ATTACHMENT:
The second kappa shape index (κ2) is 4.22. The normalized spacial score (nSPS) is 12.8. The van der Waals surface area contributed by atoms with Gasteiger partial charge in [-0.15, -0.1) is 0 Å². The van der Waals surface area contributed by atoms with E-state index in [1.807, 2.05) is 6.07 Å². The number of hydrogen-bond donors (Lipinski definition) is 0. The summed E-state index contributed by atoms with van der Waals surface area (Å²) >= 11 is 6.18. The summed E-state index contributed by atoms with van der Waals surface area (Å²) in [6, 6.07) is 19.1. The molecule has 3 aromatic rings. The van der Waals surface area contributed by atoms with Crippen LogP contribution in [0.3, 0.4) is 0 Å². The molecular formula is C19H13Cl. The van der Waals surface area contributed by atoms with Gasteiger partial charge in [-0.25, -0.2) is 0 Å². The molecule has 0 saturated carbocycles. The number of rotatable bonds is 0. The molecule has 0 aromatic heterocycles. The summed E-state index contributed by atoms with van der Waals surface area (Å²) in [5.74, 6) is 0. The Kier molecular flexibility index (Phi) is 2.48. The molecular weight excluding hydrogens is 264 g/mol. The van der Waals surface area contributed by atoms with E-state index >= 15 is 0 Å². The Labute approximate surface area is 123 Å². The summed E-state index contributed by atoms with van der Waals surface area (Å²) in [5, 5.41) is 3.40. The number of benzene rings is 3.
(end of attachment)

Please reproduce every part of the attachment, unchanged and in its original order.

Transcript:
The second kappa shape index (κ2) is 4.22. The normalized spacial score (nSPS) is 12.8. The van der Waals surface area contributed by atoms with Gasteiger partial charge in [-0.15, -0.1) is 0 Å². The van der Waals surface area contributed by atoms with E-state index in [1.807, 2.05) is 6.07 Å². The number of hydrogen-bond donors (Lipinski definition) is 0. The summed E-state index contributed by atoms with van der Waals surface area (Å²) >= 11 is 6.18. The summed E-state index contributed by atoms with van der Waals surface area (Å²) in [6, 6.07) is 19.1. The molecule has 3 aromatic rings. The van der Waals surface area contributed by atoms with Crippen LogP contribution in [0.3, 0.4) is 0 Å². The molecular formula is C19H13Cl. The van der Waals surface area contributed by atoms with Gasteiger partial charge in [-0.25, -0.2) is 0 Å². The molecule has 0 saturated carbocycles. The number of rotatable bonds is 0. The molecule has 0 aromatic heterocycles. The summed E-state index contributed by atoms with van der Waals surface area (Å²) in [5.74, 6) is 0. The Kier molecular flexibility index (Phi) is 2.48. The molecular weight excluding hydrogens is 264 g/mol. The van der Waals surface area contributed by atoms with E-state index >= 15 is 0 Å². The Labute approximate surface area is 123 Å². The summed E-state index contributed by atoms with van der Waals surface area (Å²) in [5, 5.41) is 3.40. The number of benzene rings is 3.